Coffman said his amendment came in response to a three-day series of stories in The Gazette last month detailing how the number of soldiers discharged from the Army for misconduct has surged 67 percent since 2009 at posts with the most combat troops.
This was reported on December 9, 2013 on WAMC
(Eric) Highfill and more than 100,000 other troops left the armed services with "bad paper" over the past decade of war. Many went to war, saw combat, even earned medals before they broke the rules of military discipline or in some cases committed serious crimes. The bad discharge means no VA assistance, no disability compensation, no GI Bill, and it's a red flag on any job application. Most veterans service organizations don't welcome bad paper vets, and even many private sector jobs programs for vets accept honorable discharge only.
April 1, 2015 LA Times reported this.
More than 140,000 troops have left the military since 2000 with less-than-honorable discharges, according to the Pentagon.
October 24, 2015 The Gazette reported this
The Army parted with 24,611 soldiers for discipline issues in 2012 and 2013.
The New York Times reported this February 19, 2016
Observers say the boards are overwhelmed. And, despite a growing caseload from Iraq and Afghanistan, the staff at the Army Review Boards Agency has steadily shrunk. In 2014, it had 135 employees to process 22,500 cases, according to an agency briefing.
That is just for the Army alone.

KPCC reported this number on March 16, 2016
According to data obtained by KPCC from the Defense Manpower Data Center, more than 615,000 Army, Navy, Marine, and Air Force veterans were discharged with less-than-honorable discharges from 1990-2015.

Thursday, March 17, 2016

Over 615,000 Veterans Got Bad Paper Discharges Since 1990

2 words on a vet's discharge papers can be the difference between hope and homelessness
KPPC 89.3
John Ismay
March 16, 2016

As the push to find housing for all of L.A.’s homeless military veterans hurls towards a summer deadline, service providers say they’re running into one type of vet over and over again: someone who’s been discharged with “bad papers.”

Translation: they got kicked out of the military without an Honorable Discharge.

According to data obtained by KPCC from the Defense Manpower Data Center, more than 615,000 Army, Navy, Marine, and Air Force veterans were discharged with less-than-honorable discharges from 1990-2015.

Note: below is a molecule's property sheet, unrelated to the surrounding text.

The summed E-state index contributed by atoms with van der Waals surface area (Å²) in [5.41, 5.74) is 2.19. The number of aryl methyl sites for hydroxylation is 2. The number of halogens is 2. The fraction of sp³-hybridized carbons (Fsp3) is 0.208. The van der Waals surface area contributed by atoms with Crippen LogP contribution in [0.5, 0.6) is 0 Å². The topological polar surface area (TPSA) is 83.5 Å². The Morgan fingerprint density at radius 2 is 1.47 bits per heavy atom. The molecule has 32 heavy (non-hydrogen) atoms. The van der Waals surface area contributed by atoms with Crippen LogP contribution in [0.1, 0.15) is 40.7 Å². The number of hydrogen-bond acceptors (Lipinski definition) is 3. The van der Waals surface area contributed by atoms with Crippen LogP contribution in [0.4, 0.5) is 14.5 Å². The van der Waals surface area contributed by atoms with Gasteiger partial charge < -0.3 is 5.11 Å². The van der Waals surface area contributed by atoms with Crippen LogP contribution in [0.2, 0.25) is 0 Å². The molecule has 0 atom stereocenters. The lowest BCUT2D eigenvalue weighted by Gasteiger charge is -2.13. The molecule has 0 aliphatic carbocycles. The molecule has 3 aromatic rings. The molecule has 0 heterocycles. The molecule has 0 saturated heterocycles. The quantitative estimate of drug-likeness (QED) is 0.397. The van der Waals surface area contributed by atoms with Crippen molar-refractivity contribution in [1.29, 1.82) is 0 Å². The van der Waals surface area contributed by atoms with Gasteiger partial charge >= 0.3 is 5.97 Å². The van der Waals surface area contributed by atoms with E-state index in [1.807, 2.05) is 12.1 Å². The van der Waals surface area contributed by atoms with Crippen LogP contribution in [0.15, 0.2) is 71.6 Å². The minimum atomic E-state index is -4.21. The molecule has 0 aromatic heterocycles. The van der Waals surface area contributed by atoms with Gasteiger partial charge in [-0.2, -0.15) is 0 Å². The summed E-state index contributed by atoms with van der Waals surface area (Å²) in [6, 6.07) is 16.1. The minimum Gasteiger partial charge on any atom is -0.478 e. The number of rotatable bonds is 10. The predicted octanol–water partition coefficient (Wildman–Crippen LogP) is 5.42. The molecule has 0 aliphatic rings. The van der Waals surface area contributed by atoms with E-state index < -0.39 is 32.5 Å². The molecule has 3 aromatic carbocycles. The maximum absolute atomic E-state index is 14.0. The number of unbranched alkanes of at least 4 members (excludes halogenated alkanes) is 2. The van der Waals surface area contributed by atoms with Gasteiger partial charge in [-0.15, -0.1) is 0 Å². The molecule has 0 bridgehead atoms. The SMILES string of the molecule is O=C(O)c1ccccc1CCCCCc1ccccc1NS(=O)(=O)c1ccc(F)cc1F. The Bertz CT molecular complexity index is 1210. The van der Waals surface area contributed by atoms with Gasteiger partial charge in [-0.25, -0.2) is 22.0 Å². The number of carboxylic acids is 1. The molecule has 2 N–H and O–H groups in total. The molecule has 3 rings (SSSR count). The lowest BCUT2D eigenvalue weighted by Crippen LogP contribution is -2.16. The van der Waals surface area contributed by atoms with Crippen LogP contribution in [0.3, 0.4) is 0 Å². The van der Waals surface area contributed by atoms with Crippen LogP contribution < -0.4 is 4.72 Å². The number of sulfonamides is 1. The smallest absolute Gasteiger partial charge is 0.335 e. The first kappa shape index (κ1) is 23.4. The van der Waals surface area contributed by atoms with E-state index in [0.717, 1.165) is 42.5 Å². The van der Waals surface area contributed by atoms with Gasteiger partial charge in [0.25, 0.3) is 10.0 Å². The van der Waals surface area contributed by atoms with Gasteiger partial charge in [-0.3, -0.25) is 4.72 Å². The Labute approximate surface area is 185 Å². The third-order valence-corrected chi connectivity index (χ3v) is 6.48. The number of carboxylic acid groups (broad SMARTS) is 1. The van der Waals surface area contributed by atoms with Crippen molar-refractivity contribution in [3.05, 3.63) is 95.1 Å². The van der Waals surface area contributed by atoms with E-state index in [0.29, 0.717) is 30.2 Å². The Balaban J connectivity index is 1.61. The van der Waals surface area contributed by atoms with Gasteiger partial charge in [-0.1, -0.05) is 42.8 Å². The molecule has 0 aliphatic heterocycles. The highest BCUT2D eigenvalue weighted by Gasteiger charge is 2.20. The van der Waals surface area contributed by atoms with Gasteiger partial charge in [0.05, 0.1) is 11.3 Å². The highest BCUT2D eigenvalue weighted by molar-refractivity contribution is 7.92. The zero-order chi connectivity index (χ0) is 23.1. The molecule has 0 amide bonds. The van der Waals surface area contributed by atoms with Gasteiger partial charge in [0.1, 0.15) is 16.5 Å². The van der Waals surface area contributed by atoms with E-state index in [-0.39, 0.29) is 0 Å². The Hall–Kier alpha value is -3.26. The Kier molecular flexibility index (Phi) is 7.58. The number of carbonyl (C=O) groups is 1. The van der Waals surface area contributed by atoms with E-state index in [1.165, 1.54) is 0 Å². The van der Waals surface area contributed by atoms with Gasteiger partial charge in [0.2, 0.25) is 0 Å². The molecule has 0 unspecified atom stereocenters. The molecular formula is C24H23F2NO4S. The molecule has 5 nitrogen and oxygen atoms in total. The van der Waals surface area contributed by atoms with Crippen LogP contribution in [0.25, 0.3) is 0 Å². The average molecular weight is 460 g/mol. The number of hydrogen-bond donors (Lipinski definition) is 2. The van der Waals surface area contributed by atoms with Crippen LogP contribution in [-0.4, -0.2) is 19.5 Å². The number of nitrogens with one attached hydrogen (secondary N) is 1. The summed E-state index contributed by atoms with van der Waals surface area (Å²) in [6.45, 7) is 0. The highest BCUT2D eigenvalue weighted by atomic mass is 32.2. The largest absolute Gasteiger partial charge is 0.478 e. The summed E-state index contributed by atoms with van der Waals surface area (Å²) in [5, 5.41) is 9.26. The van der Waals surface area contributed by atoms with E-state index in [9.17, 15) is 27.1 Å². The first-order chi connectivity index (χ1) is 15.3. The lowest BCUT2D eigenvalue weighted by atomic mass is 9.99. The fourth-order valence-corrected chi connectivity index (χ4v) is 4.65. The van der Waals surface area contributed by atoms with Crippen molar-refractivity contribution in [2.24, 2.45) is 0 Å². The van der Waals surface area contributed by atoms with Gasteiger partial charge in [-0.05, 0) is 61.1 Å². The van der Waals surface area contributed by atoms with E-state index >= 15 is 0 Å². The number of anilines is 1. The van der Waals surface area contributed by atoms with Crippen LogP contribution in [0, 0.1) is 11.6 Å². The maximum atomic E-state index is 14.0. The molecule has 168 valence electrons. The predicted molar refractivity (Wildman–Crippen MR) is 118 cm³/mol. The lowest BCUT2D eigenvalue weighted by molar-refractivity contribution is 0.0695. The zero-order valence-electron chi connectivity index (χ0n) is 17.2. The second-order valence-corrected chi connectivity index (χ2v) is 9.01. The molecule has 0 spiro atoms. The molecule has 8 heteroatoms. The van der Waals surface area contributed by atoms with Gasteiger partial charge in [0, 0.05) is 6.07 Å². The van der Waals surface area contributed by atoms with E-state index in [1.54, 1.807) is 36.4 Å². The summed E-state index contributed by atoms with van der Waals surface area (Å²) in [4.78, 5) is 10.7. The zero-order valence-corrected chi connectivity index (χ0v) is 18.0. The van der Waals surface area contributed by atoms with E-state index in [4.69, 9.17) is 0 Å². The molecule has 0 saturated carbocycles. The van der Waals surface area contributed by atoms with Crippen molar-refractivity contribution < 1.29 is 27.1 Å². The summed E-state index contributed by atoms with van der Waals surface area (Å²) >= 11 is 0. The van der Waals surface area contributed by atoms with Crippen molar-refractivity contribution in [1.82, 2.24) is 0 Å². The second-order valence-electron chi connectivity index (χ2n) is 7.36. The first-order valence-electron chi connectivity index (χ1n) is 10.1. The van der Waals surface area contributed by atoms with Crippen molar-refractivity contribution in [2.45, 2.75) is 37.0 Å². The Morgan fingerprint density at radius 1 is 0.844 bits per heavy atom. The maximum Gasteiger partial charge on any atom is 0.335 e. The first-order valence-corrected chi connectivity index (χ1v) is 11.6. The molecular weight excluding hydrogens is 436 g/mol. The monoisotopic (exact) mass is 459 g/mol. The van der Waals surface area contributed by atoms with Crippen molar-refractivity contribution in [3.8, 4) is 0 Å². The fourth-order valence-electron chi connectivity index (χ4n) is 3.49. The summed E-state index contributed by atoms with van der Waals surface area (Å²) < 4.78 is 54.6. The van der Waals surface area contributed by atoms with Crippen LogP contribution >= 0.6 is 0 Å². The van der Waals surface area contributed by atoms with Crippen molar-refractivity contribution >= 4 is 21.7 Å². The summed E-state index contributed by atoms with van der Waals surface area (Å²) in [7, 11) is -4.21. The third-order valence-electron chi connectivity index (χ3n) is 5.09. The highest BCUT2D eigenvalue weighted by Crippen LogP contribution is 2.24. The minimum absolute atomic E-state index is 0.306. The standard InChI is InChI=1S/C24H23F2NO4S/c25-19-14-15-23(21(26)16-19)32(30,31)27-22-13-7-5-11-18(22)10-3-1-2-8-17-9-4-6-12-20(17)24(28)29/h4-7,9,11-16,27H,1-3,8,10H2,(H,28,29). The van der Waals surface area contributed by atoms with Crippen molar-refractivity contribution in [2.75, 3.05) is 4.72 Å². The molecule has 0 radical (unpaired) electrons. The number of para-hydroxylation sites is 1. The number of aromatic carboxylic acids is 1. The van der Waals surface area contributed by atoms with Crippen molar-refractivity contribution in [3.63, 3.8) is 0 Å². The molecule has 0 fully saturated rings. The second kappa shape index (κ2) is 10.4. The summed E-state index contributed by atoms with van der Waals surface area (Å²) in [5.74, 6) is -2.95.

Rep. Mike Coffman (R-Co.) is a retired Marine officer and said that high a number is “very alarming.”

Coffman says in his day, a servicemember caught for a minor offense might’ve been denied the chance to reenlist, but would not have been kicked out with bad paperwork that denied them benefits afterwards.

There’s a range of discharges below the level of honorable— and they can be awarded after conviction by a courts-martial for felonies as well as by non-judicial administrative boards for misdemeanor-level misconduct.

Among other things, bad paper can be a pathway to homelessness, according to a recent study by the Department of Veterans Affairs.

Researchers attempting to find factors that contribute to veteran homelessness discovered that bad paper makes a veteran five to seven times more likely to fall into homelessness.

read more here

Seems really high especially when you consider the New York Times report that came out in February had the number at 300,000 from 2001.
Congress created military review boards after World War II to correct wartime missteps, but observers say this has rarely happened in recent years. In 2013, the Army Board for Correction of Military Records, the supreme authority in the Army’s review agency, ruled against veterans in about 96 percent of PTSD-related cases, according to an analysis done by Yale Law School’s Veterans Legal Services Clinic.

“The boards are broken,” said Michael Wishnie, a Yale professor who oversees the clinic. “They are not functioning the way Congress has intended.”

Yet in 2015 the Pentagon said it was just 140,000.

But none of that is new either.
If Vietnam Vets Had PTSD, They Deserve Benefits
Hartfor Courant
Veterans lawsuit seeks redress on discharges
December 11, 2012

John Shepherd Jr. enlisted in the Army and earned a Bronze Star for valor fighting with the Ninth Infantry Division in the Mekong Delta in 1969. But after his platoon leader was killed while trying to help him out of a canal, Mr. Shepherd appeared to come undone, eventually refusing to go out on patrol.

He was court-martialed and given an other-than-honorable discharge, making him ineligible for most veterans' benefits. He believes his behavior was the result of post-traumatic stress disorder, or PTSD. His immediate problem: PTSD wasn't recognized as a medical condition until 1980.

Mr. Shepherd and the veterans organization Vietnam Veterans of America have filed a lawsuit in federal court in New Haven on behalf of Vietnam veterans who were given other-than-honorable discharges for conduct they say was caused by undiagnosed PTSD. The suit, brought by the activist Veterans Legal Clinic at Yale Law School, seeks to have their discharges upgraded, something the military has thus far been reluctant to do.

The legal action, which could affect tens of thousands of veterans, raises a novel question: Can a soldier be given a retroactive diagnosis for a condition that was not then recognized as an ailment?
read more here

Jarrid Starks, another Army veteran with a Bronze Star for Valor did have his discharge overturned in 2012.